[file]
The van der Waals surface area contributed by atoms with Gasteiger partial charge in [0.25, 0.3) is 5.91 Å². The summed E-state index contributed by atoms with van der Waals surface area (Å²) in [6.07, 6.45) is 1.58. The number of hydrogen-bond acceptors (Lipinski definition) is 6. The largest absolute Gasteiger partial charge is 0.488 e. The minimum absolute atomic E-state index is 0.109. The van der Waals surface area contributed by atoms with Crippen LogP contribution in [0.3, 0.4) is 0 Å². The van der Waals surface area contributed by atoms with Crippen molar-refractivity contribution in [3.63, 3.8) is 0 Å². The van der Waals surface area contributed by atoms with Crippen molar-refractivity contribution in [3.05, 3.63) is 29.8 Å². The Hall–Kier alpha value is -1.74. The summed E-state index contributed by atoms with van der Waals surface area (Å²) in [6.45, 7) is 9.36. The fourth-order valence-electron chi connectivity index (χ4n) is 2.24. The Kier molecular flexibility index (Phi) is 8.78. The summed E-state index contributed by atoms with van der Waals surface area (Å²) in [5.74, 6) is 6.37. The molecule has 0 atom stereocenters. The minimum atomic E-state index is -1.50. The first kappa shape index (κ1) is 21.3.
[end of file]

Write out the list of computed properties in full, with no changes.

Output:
The van der Waals surface area contributed by atoms with Gasteiger partial charge in [0.25, 0.3) is 5.91 Å². The summed E-state index contributed by atoms with van der Waals surface area (Å²) in [6.07, 6.45) is 1.58. The number of hydrogen-bond acceptors (Lipinski definition) is 6. The largest absolute Gasteiger partial charge is 0.488 e. The minimum absolute atomic E-state index is 0.109. The van der Waals surface area contributed by atoms with Crippen LogP contribution in [0.3, 0.4) is 0 Å². The van der Waals surface area contributed by atoms with Crippen molar-refractivity contribution in [3.63, 3.8) is 0 Å². The van der Waals surface area contributed by atoms with Crippen molar-refractivity contribution in [3.05, 3.63) is 29.8 Å². The Hall–Kier alpha value is -1.74. The summed E-state index contributed by atoms with van der Waals surface area (Å²) in [6.45, 7) is 9.36. The fourth-order valence-electron chi connectivity index (χ4n) is 2.24. The Kier molecular flexibility index (Phi) is 8.78. The summed E-state index contributed by atoms with van der Waals surface area (Å²) in [5.74, 6) is 6.37. The molecule has 0 atom stereocenters. The minimum atomic E-state index is -1.50. The first kappa shape index (κ1) is 21.3.